Kore.ai, a startup building conversational AI for enterprises, raises $150M

In the midst of a wave of tech industry layoffs, it’s heartening to see some startups succeeding despite the dour market outlook.

Kore.ai, a company developing enterprise-focused conversational AI and GenAI products, today announced that it raised $150 million in a funding round led by FTV Capital, Nvidia, Vistara Growth, Sweetwater PE, NextEquity, Nicola and Beedie. Bringing the company’s total raised to ~$223 million, the new cash will be put toward product development and scaling up Kore.ai’s workforce, co-founder and CEO Raj Koneru told me in an interview.

Koneru started Kore.ai in 2014 after launching Kony, a mobile app development startup, and several other small companies, including iTouchPoint (an outsourcing firm) and Intelligroup (a tech consultancy). He says he was inspired to found Kore.ai after seeing the potential of AI, particularly large language models (LLMs) along the lines of OpenAI’s ChatGPT, to transform user experiences.

“With the introduction of GenAI and LLMs, the tech landscape turned out to be very chaotic and uncertain due to rapid advancements,” Koneru said via email. “There were more questions than answers … but I saw conversational AI and LLMs as an opportunity to innovate.”

GenAI being a newer discipline, Kore.ai wasn’t developing GenAI products in 2014 per se. But Koneru says that the company was laying the foundations for GenAI products to come — investing heavily in text-generating and text-analyzing models.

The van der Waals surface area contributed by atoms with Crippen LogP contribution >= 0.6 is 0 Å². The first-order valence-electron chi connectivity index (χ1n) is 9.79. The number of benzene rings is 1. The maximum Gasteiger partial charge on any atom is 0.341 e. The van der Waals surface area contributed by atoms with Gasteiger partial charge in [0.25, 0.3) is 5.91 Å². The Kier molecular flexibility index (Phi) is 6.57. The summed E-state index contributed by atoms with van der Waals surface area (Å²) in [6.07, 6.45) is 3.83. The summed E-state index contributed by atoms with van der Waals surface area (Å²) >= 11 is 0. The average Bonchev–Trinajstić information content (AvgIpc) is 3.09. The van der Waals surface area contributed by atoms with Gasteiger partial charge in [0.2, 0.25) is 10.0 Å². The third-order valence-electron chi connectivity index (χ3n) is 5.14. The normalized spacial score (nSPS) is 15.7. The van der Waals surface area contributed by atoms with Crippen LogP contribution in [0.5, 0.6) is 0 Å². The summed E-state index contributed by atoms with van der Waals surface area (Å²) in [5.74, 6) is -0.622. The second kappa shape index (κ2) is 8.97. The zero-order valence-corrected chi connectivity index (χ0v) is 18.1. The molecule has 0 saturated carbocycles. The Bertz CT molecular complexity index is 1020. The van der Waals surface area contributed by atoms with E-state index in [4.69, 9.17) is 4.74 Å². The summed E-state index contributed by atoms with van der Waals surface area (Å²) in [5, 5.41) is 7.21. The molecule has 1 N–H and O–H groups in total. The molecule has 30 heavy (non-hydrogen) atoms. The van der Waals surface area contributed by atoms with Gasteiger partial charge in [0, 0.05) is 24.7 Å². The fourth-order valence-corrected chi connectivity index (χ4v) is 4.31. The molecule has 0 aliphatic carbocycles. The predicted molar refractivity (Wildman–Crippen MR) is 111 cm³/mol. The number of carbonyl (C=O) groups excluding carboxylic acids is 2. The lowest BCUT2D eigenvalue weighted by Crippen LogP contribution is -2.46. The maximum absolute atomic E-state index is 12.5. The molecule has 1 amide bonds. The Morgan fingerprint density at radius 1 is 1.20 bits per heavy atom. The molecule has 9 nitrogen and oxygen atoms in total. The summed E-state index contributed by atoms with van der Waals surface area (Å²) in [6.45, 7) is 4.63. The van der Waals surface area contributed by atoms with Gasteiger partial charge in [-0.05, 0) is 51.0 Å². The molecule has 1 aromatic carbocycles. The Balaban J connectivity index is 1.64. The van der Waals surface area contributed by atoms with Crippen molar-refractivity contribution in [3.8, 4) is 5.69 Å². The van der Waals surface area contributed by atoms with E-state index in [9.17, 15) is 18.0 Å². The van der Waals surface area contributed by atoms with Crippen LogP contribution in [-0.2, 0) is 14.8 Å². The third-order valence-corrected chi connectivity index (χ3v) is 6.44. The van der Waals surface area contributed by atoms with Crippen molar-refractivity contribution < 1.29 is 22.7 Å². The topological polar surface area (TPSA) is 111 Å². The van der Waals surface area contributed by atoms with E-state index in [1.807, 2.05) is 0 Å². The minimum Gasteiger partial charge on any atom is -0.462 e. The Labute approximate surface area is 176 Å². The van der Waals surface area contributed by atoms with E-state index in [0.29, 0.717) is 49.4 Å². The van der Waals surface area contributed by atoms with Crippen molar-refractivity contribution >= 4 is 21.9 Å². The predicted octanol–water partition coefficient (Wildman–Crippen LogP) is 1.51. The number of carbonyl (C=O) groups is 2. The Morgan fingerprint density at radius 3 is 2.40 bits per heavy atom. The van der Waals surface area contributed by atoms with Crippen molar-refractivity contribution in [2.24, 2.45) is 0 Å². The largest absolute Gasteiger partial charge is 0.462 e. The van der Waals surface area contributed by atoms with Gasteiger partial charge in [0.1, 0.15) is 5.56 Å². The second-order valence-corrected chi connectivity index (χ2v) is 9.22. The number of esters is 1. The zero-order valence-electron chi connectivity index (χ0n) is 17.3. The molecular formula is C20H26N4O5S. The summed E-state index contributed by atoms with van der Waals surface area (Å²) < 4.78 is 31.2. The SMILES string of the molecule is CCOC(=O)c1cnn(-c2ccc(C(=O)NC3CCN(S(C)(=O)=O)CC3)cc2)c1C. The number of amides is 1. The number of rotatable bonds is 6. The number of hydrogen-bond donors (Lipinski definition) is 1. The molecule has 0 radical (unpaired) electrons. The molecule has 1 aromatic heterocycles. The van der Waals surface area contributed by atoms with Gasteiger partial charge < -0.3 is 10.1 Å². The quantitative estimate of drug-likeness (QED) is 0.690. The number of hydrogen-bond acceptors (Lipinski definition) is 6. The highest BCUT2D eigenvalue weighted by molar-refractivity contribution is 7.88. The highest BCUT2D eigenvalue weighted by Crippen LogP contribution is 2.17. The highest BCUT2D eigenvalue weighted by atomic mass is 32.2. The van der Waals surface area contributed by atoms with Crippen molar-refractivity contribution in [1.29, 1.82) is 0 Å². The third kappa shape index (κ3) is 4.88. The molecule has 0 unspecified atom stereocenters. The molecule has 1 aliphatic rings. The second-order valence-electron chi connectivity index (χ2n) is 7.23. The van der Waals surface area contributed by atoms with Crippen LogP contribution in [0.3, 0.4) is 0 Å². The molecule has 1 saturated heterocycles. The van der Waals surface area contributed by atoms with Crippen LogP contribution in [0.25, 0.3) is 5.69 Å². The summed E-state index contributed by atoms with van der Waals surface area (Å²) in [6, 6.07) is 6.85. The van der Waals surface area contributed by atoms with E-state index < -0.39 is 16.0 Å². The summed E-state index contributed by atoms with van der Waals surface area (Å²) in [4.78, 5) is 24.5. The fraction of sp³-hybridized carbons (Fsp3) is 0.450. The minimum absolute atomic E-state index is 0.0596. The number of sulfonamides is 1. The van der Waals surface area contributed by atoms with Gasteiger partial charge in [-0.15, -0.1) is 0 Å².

So how’s Kore.ai innovating? Well, as Koneru describes it, the startup provides a no-code platform to help companies power various “business interactions” via AI — essentially any customer-to-employee or employee-to-employee interaction over the phone or text (think support chats with an IT/HR service desk). Kore.ai offers workflows and tools designed to give companies in industries such as banking, healthcare and retail the ability to create custom conversational AI apps or deploy pre-built, “domain-trained” chatbots.

“Kore.ai’s platform encompasses intelligent virtual agent, contact center AI, agent AI and search and answer capabilities for all kinds of customer experience and employee experience use cases,” Koneru said. “In addition, Kore.ai’s array of industry and horizontal solutions address the needs of specific industries and enterprise functions.”